In 1986, seminar programmers Tony Gittens and Linda Blackaby screened plenty of video, an important turning point for the seminar. Very politely, they provided us with a long list of shorts to screen, with almost no time for preparation. We balked. They discovered that we were unpaid help. In time, we arrived at an understanding with the Flaherty about how to plan the video screenings, and our role came to include a stipend, plus food and a dormitory room.
By 1987, the Flaherty seminar experience had become our summer camp, and in 1994 Jason Livingston, then a Cornell University student, joined our team.
For us, one of the most memorable events was video artist and experimental musician Steina Vasulka’s outdoor walk-through installation, a total surprise for seminarians as they left the theater that night in 1996. We’d set four video projectors on their sides, turning them ninety degrees or more so images of waterfalls ran sideways and geysers shot downward. We used bed sheets for screens to create both front and rear-screen projection effects that combined with the shadows of passersby. Miraculously, the summer rains stayed away that night.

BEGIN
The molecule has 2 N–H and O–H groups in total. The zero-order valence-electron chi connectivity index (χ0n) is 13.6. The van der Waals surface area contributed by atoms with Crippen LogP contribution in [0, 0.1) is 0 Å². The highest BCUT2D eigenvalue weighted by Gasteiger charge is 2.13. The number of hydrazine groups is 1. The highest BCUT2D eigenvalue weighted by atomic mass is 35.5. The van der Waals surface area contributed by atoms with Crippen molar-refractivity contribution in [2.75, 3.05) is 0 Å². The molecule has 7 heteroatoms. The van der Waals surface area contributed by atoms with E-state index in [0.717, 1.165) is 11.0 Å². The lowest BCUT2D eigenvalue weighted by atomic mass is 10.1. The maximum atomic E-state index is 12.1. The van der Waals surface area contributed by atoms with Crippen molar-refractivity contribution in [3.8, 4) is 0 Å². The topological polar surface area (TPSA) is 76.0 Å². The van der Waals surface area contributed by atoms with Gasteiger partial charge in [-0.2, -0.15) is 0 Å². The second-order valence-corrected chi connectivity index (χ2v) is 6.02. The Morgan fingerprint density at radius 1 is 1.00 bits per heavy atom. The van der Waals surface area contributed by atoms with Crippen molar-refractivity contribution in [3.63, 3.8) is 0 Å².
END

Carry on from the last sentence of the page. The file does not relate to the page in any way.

For both of us, the Flaherty has meant much more than just the films and the formal discussions about them. Even at our first Flaherty we noticed that there was plenty of time to meet people and discuss almost any aspect of our art, our careers, and our lives with people who soon were to become lifelong friends.
Later when, as a member of the board of trustees, Phil helped organize and administer the Flaherty seminar in Israel, the people of Kfar Blum, our host kibbutz, understood the Flaherty’s informal gemutlicheit and embraced it immediately. This was something that Ann encouraged when she became president of the board.
We remember swimming in Cayuga Lake with George Stoney; sitting on the terrace late into the evening with Eric Barnouw; helping Bill Sloan keep up with the early rush for drinks at Bill’s bar, even before it became “Bill’s Bar”; convincing Frannie Flaherty, Robert and Frances’s daughter, to stay up and dance to some pretty good rock and roll; and realizing that the delightful woman we’d just had lunch with was Meredith Monk—knowing that we’d be showing Ellis Island the next afternoon and confident that it would look really good!